I've never worked in a law office but have heard that most lawyers are rigid and tend to have an obsessive-compulsive personality as in wanting everything to be just so (as opposed to obsessive-compulsive anxiety disorder). Law offices are said to be fast-paced too. As for legal assisting or paralegal work, I'd asked my friend's mother who'd worked at a law firm in human resources, and she'd said that most law offices prefer a paralegal that has a bachelor's in 'something' (and most likely graduated from aba approved program). Several years ago, I spoke with a lawyer about paralegal and he said that he could instead merely hire a law student as an intern and not have to pay job benefits.
How Many Presidents Have Been Defense Lawyers?
I know Lincoln and Adams both did some criminal defense work, beyond that, I'm not sure who else, if anyone, worked as a defense lawyer and later served as President.
It's likely that most 19th century presidents that were lawyers probably did criminal defense work, as back then most lawyers were general practice attorneys, meaning they would take any legal work that needed to be done, as opposed to having a specialty within a large firm.
Do I Have A Legal Case For Medical Malpractice?
My Father Recently Had A Stent Put Into His Artery Leading To The Heart. The Doctor Performing This Procedure Confessed To My Mother During A Post Procedure Meeting That He May Have Done More Harm Than Good. He Put The Stent In And Then Used A Filter But, The Filter Caused The Stent To Collapse. Basically, Rendering The Stent Useless And There Is No Other Way To Remove The Stent Of Have It Replaced Because Of A Prior Operation To His Heart.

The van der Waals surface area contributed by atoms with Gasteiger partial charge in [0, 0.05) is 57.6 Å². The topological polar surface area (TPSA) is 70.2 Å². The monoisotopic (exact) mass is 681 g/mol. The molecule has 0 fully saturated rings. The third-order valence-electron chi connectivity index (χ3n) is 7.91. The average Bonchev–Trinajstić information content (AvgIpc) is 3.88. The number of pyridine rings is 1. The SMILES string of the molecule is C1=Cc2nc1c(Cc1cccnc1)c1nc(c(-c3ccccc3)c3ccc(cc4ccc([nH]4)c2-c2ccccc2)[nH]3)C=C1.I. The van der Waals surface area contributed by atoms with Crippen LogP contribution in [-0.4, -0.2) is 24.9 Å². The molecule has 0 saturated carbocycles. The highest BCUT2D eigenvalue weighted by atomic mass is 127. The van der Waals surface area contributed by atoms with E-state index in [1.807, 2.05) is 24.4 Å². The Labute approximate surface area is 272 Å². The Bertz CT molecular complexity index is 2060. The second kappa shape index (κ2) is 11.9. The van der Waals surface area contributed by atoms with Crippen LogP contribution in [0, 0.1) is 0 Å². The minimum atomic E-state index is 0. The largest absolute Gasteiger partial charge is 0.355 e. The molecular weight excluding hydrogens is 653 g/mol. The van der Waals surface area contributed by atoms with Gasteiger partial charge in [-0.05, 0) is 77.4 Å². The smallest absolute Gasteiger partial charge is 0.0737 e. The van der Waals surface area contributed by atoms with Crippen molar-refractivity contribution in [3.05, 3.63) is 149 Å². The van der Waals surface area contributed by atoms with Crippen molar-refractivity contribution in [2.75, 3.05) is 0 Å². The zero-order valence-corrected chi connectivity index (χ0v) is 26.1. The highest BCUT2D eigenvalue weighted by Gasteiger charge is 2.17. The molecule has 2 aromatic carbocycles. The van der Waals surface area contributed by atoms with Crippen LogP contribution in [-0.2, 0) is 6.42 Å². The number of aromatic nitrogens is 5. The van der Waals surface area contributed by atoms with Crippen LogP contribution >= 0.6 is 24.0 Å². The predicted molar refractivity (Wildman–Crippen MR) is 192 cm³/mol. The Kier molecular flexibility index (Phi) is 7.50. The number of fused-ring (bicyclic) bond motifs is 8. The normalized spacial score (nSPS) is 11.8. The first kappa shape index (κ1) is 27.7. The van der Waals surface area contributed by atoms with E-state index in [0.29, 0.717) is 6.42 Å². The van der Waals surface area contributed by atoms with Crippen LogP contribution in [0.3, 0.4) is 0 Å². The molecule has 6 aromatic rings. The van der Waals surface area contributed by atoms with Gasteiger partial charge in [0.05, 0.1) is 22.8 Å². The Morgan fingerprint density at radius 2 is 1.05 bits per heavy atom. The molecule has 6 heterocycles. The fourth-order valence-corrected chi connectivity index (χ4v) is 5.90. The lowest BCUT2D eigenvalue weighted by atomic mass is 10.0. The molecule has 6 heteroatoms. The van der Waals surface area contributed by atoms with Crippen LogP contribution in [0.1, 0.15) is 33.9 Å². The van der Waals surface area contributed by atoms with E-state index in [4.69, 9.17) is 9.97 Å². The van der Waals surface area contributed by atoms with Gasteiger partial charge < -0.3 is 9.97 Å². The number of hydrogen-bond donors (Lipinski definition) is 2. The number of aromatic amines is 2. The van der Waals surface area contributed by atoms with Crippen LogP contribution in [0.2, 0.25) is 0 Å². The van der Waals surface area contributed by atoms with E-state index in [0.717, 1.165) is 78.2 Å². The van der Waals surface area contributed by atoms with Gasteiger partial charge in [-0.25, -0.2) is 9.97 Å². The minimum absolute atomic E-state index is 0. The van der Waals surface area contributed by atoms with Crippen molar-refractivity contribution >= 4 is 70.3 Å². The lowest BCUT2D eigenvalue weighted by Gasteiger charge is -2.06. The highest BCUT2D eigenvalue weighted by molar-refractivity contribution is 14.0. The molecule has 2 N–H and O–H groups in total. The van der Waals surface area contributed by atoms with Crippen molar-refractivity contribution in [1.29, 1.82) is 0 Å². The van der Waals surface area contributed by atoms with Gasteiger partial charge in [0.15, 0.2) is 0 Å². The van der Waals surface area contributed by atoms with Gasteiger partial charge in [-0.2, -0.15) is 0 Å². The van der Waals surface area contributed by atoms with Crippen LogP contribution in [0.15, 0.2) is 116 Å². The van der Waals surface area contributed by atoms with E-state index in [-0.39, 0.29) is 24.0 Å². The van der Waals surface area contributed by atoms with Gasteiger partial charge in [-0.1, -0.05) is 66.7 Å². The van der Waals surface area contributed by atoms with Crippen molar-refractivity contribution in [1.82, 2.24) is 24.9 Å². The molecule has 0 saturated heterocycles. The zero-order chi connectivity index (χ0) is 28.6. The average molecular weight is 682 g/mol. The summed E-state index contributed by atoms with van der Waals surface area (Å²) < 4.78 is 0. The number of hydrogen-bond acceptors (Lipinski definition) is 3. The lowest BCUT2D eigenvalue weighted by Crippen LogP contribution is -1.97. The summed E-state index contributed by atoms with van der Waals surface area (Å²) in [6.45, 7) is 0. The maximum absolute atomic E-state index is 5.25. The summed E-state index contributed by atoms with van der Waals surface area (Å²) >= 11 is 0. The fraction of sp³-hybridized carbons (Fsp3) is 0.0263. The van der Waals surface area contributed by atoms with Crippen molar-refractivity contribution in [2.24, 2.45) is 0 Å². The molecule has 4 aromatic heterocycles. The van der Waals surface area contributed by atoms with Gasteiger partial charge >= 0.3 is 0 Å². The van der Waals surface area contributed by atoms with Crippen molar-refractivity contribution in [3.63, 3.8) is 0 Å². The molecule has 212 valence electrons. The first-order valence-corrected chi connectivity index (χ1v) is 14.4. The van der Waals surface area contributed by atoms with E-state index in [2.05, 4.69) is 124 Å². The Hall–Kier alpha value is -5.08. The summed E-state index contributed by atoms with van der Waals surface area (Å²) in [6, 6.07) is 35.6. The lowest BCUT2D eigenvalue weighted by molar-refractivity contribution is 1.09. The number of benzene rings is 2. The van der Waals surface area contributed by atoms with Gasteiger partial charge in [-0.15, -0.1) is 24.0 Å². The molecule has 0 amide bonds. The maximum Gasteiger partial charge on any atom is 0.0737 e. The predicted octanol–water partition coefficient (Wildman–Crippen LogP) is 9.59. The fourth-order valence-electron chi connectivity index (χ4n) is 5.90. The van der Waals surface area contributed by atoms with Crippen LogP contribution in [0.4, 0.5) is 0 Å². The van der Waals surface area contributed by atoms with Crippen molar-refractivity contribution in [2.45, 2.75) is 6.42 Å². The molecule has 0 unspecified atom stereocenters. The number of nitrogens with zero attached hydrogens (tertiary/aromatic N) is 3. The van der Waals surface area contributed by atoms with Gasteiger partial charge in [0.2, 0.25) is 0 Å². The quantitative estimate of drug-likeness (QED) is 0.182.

Do I Have A Legal Case For Medical Malpractice?
No. Under absolutely no circumstances would YOU ever have a legal case for malpractice over a medical procedure performed on your father.
But if you are asking if your FATHER has a potential claim for medical malpractice the answer is probably not - but nobody can say for certain based on the teeny tiny amount of information you have provided.
Not getting the best outcome and/or not getting a good outcome does not mean a doctor has committed medical malpractice. Medical procedures are NEVER guaranteed. And I can guarantee that your father signed a whole bunch of forms before he went in for the surgery that acknowledged the surgery was not guaranteed to be successful and even acknowledged the possibility of death during the procedure or after the procedure.
To rise to the level of malpractice a doctor has to do something that no other doctor would have done. So if ANY OTHER doctor would have inserted the stent and then used a filter (which seems quite likely), then this doctor did not engage in an act of malpractice. And the fact this doctor freely informed your mother that the procedure failed and did more harm than good leads me to believe that this doctor is not at all concerned about being accused of malpractice. (Doctors who genuinely screw up generally go into CYA mode and don't admit or confess to any wrongdoing.)
I'M Wondering, Are There Any Lawyers Or Law Experts Out There That Can Assist Me With Some Legal Questions?
Last Night I Was Rear Ended In An Intersection, And The Driver Proceeded To Flee The Scene Of The Accident. The Passengers In My Vehicle Managed To Get The License Plate Number, But We'Ve Run Into A Problem. The Registration For The Car, And The Registration Of The License Plate Are Two Different People, Who Are Not Easy To Get In Touch With. All Three Of Us Are Minorly Injured (Whiplash, Neck Pain, Shoulder Pain..) And Are Worried That If He Has No Insurance, We May Be Getting Into A Tricky Situation. Do I Have Ground To Stand On As Far As Suing Goes? Is This Something You'D Reccommend? What If He Doesn'T Have Money?
From a legal point of view yes you do have a case, this can be approached from a number of angles. You can approach it in tort law, criminal law etc... If you would like anymore help I can do my best, you may contact me on firstname.lastname@example.org